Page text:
The bizarre-sounding copying phenomena called 3D-printing have been mulling around from the past. Recently, it has been in the limelight; specifically in the press for the wrong reasons.
In 2013, a University of Texas law student, Cody Wilson created a blueprint for a single-shot 3D-printed handgun, named ‘The Liberator’.
However, guns have posed a serious threat to peaceful living when in the wrong hands. But what if you could hastily manufacture them unsupervised, from the comfort of your home?
His company Defense Distributed, had been distributing downloadable weapons plans for free. This would be great if it was planned to enable you to build something more useful to society.
The point is, with this new device, you can literally make a 3D copy of any imaginable object – even your food!
3D printing builds parts (mostly out of plastic) based on the central concept: using a digital model like your CAD drawing (Computer Assisted Drawing).
This is then turned into a physical three-dimensional object by adding material a layer at a time. This is where the formal name for 3D printing, Additive Manufacturing arises. They are no bigger than a normal Deskjet or heavy-duty paper printer and are quite a marvel to watch in action.
3D printing is a fundamentally different way of producing parts compared to traditional subtractive (CNC machining) or formative manufacturing technologies.
Some top 3D printing brands include MakerBot, XYZprinting, Formlabs, and LulzBot. You can pick them up from as little as $200 to $4000.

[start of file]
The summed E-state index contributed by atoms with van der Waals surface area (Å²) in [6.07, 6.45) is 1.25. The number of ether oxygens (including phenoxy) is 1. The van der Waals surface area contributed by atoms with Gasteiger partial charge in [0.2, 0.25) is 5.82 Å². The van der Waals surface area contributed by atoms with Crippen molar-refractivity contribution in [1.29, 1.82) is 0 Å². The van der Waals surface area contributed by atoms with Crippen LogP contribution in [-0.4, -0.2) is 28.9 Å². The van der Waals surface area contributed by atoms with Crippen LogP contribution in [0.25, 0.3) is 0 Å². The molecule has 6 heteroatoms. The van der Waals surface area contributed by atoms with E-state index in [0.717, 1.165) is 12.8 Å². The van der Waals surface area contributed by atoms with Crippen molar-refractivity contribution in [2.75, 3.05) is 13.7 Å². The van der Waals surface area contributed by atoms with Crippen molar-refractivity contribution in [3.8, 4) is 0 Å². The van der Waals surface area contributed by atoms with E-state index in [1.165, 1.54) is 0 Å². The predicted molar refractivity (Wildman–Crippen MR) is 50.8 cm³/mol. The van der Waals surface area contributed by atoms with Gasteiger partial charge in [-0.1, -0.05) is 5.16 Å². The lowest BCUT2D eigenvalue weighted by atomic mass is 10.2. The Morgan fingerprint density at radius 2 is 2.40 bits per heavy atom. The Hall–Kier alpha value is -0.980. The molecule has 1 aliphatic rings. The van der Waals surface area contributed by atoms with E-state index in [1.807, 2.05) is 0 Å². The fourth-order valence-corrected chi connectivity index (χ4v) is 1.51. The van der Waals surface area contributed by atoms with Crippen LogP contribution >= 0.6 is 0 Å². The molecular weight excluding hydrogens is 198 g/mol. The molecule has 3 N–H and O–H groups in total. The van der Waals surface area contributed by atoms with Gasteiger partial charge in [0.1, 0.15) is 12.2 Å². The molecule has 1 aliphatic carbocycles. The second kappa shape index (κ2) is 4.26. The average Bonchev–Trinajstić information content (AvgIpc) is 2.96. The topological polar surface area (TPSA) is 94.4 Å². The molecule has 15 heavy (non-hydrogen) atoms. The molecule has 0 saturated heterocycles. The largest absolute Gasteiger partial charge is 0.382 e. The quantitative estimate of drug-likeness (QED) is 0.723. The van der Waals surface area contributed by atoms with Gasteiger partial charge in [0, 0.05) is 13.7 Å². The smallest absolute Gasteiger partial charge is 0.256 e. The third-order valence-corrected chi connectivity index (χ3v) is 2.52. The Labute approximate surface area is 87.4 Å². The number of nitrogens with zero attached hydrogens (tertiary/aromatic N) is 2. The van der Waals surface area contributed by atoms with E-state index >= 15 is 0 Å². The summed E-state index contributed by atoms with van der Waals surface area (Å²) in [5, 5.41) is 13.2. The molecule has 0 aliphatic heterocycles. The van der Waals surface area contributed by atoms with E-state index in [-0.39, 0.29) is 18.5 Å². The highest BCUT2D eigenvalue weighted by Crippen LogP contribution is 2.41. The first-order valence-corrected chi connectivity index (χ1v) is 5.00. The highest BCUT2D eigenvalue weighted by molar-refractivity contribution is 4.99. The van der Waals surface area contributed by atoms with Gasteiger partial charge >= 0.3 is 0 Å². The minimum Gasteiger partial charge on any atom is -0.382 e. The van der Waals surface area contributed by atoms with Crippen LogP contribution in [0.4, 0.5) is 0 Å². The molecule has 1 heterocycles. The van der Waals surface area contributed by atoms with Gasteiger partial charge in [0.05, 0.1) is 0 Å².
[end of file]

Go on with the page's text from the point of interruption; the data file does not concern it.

These prices naturally depend on your end product size, material, complexity, and level of detail you need.
The most expensive one, if you are into heavy-duty manufacturing would set you back a cool $2,500,000. That is the price tag for Imprimere’s Model 2156.
Some of the advantages of using 3D printers include:
- Speed: You can upload complex designs from a CAD model and print in a matter of hours.
- You have more design freedom. It gives you complete customization of designs.
- It is more eco-friendly: Additive manufacturing methods use only the material you need to build a component. You can recycle and re-use the raw materials.
- Costs: Compared to traditional manufacturing, the labour costs for a 3D printer are almost zero.
Application in the world
Since its uptake in as far back as 2010, a lot of the products we use are manufactured using 3D printing. You will find its application mostly in the medical and dental industry and used for custom prosthetics, implants, and dental aids.
They are used to manufacture high-level sporting gear that is tailored to fit you perfectly. Naturally, you can also ‘print’ your own customized fashion accessories. This would give you more flexibility when it comes to your specific style, colour, and material.
For a more comprehensive comparison of 3D Printers available to you, look at the 3D Printing index on the resources page.